5. 5 (&$"ͷ࢓૊Έ ems, we often want his dataset and infer

    2b) is not: o an inference about 00). Because cat and a) and (1b), they are ewhere; cat and sang ble. Human learners t novel lexical items two (possibly discontinuous) fragments of training examples appear in some common environment, then any additional environment where the first fragment appears is also a valid environment for the second. She picks the wug up in Fresno. She puts the wug down in Tempe. Pat picks cats up. Pat puts cats down. (a) (b) (c) (d) Figure 1: Visualization of the proposed approach: two discontinuous sentence fragments (a–b, under- lined) which appear in similar environments (a–b, high- lighted) are identified. Additional sentences in which the first fragment appears (c) are used to synthesize new examples (d) by substituting in the second fragment. &OWJSPONFOU ಉ͡ (She ␣ the wug ␣ in)  ಉ͡FOWJSPONFOUͰ࢖ΘΕΔҟͳΔͭͷGSBHNFOU͕͋Δʜ B  C   ҰํͷGSBHNFOU͕࢖ΘΕΔผͷFOWJSPONFOU͕͋Δʜ D   ΋͏ҰํͷGSBHNFOU΋  ͷFOWJSPONFOUͰ࢖͑Δ͸ͣʜ E ͜ͷFOWJSPONFOUͰ΋ʜ ͜ͷGSBHNFOU͕࢖͑Δ͸ͣʂ (Pat ␣ cats ␣) (puts … down) ಉ͡ 'SBHNFOU (picks … up) (puts … down) (picks … up) 'SBHNFOU 'SBHNFOU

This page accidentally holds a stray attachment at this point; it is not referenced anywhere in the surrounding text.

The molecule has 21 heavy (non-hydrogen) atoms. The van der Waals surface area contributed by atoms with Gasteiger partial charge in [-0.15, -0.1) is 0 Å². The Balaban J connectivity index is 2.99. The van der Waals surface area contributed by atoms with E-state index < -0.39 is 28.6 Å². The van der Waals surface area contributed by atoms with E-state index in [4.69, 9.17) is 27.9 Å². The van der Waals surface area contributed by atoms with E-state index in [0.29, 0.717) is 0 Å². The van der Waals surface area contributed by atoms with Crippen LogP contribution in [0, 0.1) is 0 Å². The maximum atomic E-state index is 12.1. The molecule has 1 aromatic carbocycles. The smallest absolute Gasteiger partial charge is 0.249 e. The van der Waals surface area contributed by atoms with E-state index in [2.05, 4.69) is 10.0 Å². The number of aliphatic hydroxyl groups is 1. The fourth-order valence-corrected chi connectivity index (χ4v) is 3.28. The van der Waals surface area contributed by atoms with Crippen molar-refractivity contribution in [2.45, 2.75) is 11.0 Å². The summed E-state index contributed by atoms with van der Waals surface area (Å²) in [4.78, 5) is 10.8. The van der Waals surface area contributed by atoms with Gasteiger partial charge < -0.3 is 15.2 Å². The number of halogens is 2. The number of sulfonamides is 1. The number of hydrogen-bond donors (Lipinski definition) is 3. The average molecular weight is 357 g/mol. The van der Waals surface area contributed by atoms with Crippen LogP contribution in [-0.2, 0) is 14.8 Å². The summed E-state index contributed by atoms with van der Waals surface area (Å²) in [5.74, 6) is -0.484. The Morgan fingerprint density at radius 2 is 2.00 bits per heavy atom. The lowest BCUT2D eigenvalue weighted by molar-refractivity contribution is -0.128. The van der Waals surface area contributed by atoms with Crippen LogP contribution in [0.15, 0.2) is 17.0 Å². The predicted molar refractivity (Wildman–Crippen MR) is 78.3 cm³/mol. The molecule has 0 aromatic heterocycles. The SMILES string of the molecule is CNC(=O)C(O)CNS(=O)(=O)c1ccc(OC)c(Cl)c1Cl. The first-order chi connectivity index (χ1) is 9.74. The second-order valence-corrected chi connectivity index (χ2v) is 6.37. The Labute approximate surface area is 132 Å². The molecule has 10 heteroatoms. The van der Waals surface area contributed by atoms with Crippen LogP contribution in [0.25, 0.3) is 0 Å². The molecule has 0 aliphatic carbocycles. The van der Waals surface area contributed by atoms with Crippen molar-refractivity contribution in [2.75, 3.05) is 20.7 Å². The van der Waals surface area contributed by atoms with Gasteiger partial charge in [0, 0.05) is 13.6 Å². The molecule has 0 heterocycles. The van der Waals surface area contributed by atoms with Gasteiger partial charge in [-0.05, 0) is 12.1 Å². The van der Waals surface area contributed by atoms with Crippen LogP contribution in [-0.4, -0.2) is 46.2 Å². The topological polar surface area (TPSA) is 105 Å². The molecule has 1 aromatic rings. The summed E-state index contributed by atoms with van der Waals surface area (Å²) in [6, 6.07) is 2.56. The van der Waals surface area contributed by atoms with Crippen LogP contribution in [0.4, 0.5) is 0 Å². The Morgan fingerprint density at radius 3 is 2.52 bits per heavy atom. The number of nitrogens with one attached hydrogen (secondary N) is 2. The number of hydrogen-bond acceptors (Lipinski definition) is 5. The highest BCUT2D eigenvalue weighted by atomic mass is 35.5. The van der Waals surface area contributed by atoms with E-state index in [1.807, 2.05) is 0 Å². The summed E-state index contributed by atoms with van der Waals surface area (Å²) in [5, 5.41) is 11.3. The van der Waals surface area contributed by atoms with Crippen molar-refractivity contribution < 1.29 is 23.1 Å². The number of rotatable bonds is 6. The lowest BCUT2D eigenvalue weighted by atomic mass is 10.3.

6. wݴޠֶతͳTVQQPSU  $IPNTLZ  TZOUBDUJDDBUFHPSJFT XFMMGPSNFEOFTTSVMFT ۟ߏ଄จ๏ʜ   'JSUI

     ෼෍Ծઆʢ͋Δݴ༿ͷҙຯ͸ͦͷपғʹݱΕΔݴ༿ʹґଘ͢Δʣ w(&$"ͱಉ༷ͷൃ૝ʹΑΔઌߦͷ/-1ٕज़  $MBTTCBTFEMBOHVBHFNPEFMT #SPXOFUBM  ඼ࢺΛߟྀͨ͠OHSBN-.  6OTVQFSWJTFEQBSTFST $MBSL  FUD ղੳϧʔϧͷΫϥελϦϯάֶश 6 ؔ࿈ݚڀ ࡶͳੜ੒ʹΑΔΤϥʔΑΓ΋σʔλෆ଍ ʹΑΔΤϥʔͷํ͕ਂࠁͳΒɼਖ਼֬͞͸ ؾʹͤͣσʔλ૿ิͨ͠Βྑ͍ ͱ͍ͬͯ΋ɼ(&$"͸ݟΔ ͔Βʹಉ௲ҟٛޠʹΑΘ͍ ͯͭ
  7. w#MBDLCPYϞσϧͷ൚ԽੑೳΛߴΊΔσʔλ૿ิҎ֎ͷࢼΈˡλεΫɾϞσϧґଘ  4USVDUVSFESFHVMBSJTBUJPO 0IFUBM    1PTUFSJPSSFHVMBSJTBUJPO (BODIFWFUBM )VFUBM

       &YQMJDJUTUBDLT (SFGFOTUFUUFFUBM    $PNQPTJUJPOPQFSBUPST #PXNBOFUBM 3VTTJOFUBM   w/-1ͷσʔλ૿ิख๏ˡߏ੒ੑΛ΋ͬͱ͏·͘׆༻͍ͨ͠  -BOHVBHFNPEFMCBTFEXPSETXBQQJOH 3BUOFSFUBM    3BOEPNXPSEDIBSBDUFSNPEJpDBUJPOT &%"8FJBOE;IPV    -PHJDTCBTFEDPNQPTJUJPOBMSVMFT +JBBOE-JBOH  7 ؔ࿈ݚڀ ଞͷ༗ྗͳख๏ɿ w#BDLUSBOTMBUJPO w1BSBQISBTJOH
  8. w(&$"ͷڍಈ֬ೝɿ4$"/σʔληοτ  ;FSPTIPUͰߏ੒తͳ൚Խ͕Ͱ͖Δ͔ΛଌΔਓ޻σʔλ  ΤʔδΣϯτΛҠಈͤ͞ΔͨΊͷ୯७ͳίϚϯυ͔Βظ଴͞ΕΔಈ࡞ྻΛग़ྗ wҙຯղੳɿ(FP2VFSZσʔληοτ  64ͷ஍ཧʹؔ͢Δ࣭໰ͱͦͷ౴͑ʢ࿦ཧࣜɾ42-ΫΤϦ྆ܗࣜʣ݅ wগࢿݯݴޠϞσϧɿ8JLJQFEJB 

    ϧϫϯμޠ ϥʔΦޠ ύγϡτʔޠ τΫɾϐγϯʢ͓ΑͼӳޠͷখςΩετʣ 8 ධՁ࣮ݧ ͍ͣΕ΋طଘσʔλ૿ิख๏ͷద༻͕೉͍͠ ʢ͔ɼ͔ͳΓ޻෉͕ඞཁͦ͏ͳʣλεΫ
  9. 9 4$"/ sentence, respectively. The encoder (left) ends with the